still learning the warp too and need some help
i've got a rubber strap that is modeled in its moulded state but for the assemble it need both end bent down.
part is modeled with the csys at the center of the part.
the first end is easy to setup. bend axis sits on the top plan as this is the middle of the part, moved the pivot to one end so that the unbent part stays in its original position.
the second end is not so easy as i cant get the bend axis to sit on the top plane, if you click center axis is puts it half way through the now bent part. and moving the axis when you are looking normal on the end of it doesn't work. moving the axis when the model is at a strange angle is difficult to get it where you want. also what do the marquee refs do?
effectively, in the enclosed image how do i drag the marquee box up and down. i need the yellow bend axis to be on the top plane of the part.
any advice would be greatly appreciated.
Warp is probably not the best tool for this. Check out spinal bend function to get your "bent" geometry of the part. I have used the spinal bend to do exactly what you are describing if I understand it correctly. With spinal bend you can parametrically control how the geometry gets "formed". Use of the perimeter dimension will make it it easy to control the bend zone and keep it where you want it. The example below was realized using spinal bend.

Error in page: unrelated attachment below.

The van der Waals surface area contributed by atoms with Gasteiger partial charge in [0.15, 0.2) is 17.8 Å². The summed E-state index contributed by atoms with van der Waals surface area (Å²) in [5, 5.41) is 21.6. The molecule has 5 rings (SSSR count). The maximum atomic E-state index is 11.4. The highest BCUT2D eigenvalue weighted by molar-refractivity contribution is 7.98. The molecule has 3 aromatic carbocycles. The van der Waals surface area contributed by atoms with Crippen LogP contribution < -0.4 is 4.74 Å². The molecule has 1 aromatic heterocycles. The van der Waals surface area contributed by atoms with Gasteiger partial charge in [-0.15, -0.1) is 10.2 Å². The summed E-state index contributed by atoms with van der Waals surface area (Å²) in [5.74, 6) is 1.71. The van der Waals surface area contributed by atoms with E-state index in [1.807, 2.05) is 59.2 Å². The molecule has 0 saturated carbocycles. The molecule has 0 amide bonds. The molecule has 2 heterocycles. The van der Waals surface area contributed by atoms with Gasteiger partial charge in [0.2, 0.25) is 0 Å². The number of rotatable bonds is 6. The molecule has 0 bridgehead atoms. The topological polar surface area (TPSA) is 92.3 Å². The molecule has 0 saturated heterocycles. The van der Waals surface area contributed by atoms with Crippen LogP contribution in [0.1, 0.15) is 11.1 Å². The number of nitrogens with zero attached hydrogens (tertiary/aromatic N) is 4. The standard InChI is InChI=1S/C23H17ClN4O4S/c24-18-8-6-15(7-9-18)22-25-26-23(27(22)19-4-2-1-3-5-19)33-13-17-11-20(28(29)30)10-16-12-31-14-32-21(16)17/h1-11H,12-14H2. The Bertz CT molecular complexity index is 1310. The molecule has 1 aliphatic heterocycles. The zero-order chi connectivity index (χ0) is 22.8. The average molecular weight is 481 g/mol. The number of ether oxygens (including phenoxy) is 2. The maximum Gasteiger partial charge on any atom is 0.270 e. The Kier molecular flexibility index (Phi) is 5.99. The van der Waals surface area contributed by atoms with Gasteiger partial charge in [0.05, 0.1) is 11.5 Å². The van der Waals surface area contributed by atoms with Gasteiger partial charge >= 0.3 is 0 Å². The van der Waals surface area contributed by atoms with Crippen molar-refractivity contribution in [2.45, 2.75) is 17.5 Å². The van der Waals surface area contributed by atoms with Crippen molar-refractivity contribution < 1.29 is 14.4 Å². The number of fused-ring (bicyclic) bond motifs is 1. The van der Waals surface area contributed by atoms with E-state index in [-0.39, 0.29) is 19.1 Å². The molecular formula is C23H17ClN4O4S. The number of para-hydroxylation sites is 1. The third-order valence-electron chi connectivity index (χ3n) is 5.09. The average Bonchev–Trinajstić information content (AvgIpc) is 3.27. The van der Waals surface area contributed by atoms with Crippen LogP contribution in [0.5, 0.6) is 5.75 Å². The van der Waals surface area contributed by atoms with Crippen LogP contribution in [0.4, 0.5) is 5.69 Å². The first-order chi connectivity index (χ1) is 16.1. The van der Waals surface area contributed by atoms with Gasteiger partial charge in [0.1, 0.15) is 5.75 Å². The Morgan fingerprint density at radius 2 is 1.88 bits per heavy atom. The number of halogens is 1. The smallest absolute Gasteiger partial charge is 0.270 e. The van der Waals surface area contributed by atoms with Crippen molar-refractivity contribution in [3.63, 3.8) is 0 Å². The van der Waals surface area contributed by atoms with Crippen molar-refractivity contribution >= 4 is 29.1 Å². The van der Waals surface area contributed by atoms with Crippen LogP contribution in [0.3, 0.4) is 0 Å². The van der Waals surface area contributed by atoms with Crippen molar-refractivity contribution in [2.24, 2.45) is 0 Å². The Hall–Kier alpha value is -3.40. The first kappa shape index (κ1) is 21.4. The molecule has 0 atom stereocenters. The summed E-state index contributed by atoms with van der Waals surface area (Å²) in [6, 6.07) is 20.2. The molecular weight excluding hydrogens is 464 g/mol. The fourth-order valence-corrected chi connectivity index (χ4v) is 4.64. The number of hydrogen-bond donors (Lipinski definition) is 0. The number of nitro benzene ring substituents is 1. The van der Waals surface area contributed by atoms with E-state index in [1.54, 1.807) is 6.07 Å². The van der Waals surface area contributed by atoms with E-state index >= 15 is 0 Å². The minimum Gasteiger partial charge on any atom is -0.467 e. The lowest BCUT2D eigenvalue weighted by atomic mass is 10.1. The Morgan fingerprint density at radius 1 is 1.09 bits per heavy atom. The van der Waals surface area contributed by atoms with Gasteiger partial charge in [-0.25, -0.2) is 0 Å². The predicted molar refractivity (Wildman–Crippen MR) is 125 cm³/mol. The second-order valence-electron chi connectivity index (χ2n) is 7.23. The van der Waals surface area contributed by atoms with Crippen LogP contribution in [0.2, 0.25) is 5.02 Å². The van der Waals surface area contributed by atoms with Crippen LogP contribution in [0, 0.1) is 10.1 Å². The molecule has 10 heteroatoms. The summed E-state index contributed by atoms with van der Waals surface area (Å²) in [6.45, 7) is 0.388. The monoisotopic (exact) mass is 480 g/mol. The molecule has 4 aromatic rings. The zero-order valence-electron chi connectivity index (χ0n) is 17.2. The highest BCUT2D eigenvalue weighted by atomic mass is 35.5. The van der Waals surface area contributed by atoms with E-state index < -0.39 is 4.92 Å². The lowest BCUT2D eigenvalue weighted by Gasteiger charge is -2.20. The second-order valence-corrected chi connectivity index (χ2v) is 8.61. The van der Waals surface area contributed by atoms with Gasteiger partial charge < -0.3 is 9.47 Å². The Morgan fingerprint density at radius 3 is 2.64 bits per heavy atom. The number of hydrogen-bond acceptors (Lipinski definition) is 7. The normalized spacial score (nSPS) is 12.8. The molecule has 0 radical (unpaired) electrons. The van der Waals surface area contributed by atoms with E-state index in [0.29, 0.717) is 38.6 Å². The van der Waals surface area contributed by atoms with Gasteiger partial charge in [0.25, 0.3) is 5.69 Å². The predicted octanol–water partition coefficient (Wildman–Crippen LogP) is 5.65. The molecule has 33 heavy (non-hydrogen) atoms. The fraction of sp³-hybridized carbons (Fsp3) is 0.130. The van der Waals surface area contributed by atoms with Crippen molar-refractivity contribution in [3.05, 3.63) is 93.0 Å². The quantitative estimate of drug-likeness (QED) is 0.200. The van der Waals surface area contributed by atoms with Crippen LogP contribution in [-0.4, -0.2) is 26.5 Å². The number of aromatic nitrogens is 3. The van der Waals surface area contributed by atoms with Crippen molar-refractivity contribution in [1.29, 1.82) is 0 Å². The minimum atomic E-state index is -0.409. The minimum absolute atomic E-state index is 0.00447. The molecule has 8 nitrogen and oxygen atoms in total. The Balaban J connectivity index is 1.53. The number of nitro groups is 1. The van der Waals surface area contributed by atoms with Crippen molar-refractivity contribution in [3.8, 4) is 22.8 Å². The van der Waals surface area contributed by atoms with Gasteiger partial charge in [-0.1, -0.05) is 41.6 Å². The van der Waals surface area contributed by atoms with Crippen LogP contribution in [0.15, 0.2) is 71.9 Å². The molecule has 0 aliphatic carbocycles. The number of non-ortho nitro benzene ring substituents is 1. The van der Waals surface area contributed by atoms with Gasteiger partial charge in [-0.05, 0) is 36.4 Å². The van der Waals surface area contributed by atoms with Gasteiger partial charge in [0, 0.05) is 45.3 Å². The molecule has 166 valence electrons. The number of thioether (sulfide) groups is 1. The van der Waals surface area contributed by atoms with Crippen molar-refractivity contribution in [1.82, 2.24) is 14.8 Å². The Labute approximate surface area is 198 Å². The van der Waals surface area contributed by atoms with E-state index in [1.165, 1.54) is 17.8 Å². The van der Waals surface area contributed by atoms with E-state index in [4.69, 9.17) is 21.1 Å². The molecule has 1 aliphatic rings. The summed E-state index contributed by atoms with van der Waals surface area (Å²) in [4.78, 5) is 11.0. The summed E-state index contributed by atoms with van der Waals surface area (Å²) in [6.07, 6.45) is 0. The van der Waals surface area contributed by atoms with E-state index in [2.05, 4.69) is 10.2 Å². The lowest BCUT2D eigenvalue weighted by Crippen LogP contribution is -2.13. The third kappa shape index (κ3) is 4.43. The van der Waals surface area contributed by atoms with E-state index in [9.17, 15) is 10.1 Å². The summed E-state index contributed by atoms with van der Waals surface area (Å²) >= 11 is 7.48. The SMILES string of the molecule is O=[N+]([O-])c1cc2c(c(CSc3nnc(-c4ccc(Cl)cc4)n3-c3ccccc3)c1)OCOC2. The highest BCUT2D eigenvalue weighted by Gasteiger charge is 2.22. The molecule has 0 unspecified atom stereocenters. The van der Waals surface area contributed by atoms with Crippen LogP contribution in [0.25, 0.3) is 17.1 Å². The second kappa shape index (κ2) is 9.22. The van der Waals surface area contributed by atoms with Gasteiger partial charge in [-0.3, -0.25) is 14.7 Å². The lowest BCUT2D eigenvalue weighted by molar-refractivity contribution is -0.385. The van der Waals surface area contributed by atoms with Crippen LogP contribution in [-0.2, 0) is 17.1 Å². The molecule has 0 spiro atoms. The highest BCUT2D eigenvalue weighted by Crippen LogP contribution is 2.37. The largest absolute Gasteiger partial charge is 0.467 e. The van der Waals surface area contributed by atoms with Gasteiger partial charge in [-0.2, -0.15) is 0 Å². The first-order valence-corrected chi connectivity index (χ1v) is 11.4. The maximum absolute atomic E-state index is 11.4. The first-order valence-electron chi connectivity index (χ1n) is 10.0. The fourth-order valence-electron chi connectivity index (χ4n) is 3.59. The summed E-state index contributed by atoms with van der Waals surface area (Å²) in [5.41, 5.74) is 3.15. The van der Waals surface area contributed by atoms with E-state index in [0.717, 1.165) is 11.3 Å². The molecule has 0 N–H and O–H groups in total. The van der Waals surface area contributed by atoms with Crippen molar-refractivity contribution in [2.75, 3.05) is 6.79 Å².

yeah that works much better. much easier to control.
one quick question. if i try and from the whole thing with one sketch it does a really weird forming thing so i've needed to use 2 features. middle of part out in 1 feature and then the same for the other side.
is this how it work or can it be done in one operation?
It may be possible to do it in one feature. I would need to see the geometry to determine that. The example shown above uses a total of 4 spinal bends to get the formed geometry seen in the picture.
From your description I gather that you want to bend it symmetrically about a symmetry plane. In that case it is more likely it could be done in a single feature. Are you forming it about a constant radius (cylinder) to bend each side of the part? This is where the perimeter dimension comes into play so that the developed length matches that of the flat geometry,
the parts looks great using 2 features. it is effectively forming over a box with chamfers and rads so its not a constant radius or anything like that.
its fine as is and was quick and easy enough.
thanks for your help
Here is an example of how to use the perimeter dimension to bend and control the length so that the formed length is equal to that of the flat. This is bending over your described shape of a chamfered box bending both directions about the center in a single bend feature. It is a Creo 4 file.
thanks for this, however i have modeled my part and assembly around a centre plane so my sketch needs to go in both directions. the part at the centre is on the plane/sketch and both ends need to drop down.
The part I posted above is also modeled with the default datums as symmetry planes. The resulting geometry of the solid is the same using one or two bends but as you have found the orientation relative to the def csys is different depending on the start location of the drive curve for the bend.
To start the bend on the interior of a part you will need to use more than one feature to get your geometry as you already have done.
Excellent advice from tbraxton. Warp is very powerful, but more of a "free-form" modelling tool, not what I'd use for an Engineering tool from it's lack of constraints.
One other thing: Most times I don't use a spinal bend on solid geometry because of the distortion of the sides, normally what I do is spinal bend a surface, then thicken it. For the stuff I've done at least, it worked better.